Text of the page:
How do you keep your divorce from impacting your work?

It's only natural that a life-changing event like a divorce will impact your work. In addition to the emotional component, it can be time consuming. Of course, the more contentious or complex the divorce, the more time you're likely spending in court, meetings, conference calls and depositions.

If you're running a business or have a crucial position in your company, you may have more leeway with your time than most people do. However, you also have a multitude of responsibilities that you must continue to fulfill.

Following are some tips for minimizing the negative impact on your work and your career during a divorce. They come from the person who heads a website called DivorceForce that is devoted to helping people with all aspects of divorce.

-- Be selective about which of your colleagues you tell about the divorce. Of course, you should tell your manager, but reassure him or her that while you may need time off occasionally during the process or you may not always seem like yourself, it won't affect your commitment to your job. Beyond that, be very careful whom you tell. Word spreads fast.

-- Have an answer ready for people who either find out about it or just see that something is off. Tell them that you appreciate their concern and thank them, but politely shut down further inquiry. It can be too easy to get angry or emotional when discussing it, and you don't want that spilling over into your work life. That leads to the next tip.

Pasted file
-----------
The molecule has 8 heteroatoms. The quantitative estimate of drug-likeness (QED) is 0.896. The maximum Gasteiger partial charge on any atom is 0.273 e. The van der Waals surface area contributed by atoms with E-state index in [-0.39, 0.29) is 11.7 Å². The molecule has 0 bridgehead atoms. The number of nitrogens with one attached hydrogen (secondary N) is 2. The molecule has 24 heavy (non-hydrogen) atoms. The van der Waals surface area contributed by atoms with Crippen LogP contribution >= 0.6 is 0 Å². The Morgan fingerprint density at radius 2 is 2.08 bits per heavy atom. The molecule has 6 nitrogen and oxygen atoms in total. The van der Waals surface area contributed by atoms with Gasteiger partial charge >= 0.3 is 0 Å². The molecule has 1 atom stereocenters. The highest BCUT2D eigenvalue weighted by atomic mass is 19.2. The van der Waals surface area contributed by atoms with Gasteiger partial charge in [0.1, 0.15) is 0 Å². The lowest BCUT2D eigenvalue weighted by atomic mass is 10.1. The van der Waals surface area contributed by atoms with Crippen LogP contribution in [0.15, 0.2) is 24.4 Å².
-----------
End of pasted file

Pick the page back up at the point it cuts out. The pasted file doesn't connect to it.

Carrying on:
-- Leave your divorce drama out of the workplace. Don't look at divorce-related emails or texts at work -- even if they're from well-meaning friends and family. Turn your cellphone off and put it away if possible. Meanwhile, keeping busy at work helps many people avoid being distracted by their personal issues. Just don't take on more than you can handle.

-- Find ways to relieve stress and improve your mood at work when divorce issues start to get to you. This can be as simple as taking a walk or listening to music on your iPod.

Many family law attorneys meet with clients after business hours whenever possible and will strive not to interrupt their workday unless absolutely necessary. Be sure to let your attorney know how he or she can help you keep the divorce from interfering with your job.

Source: Business Insider, "8 tips for surviving the workday when you're going through a divorce," Jacquelyn Smith, April 27, 2016

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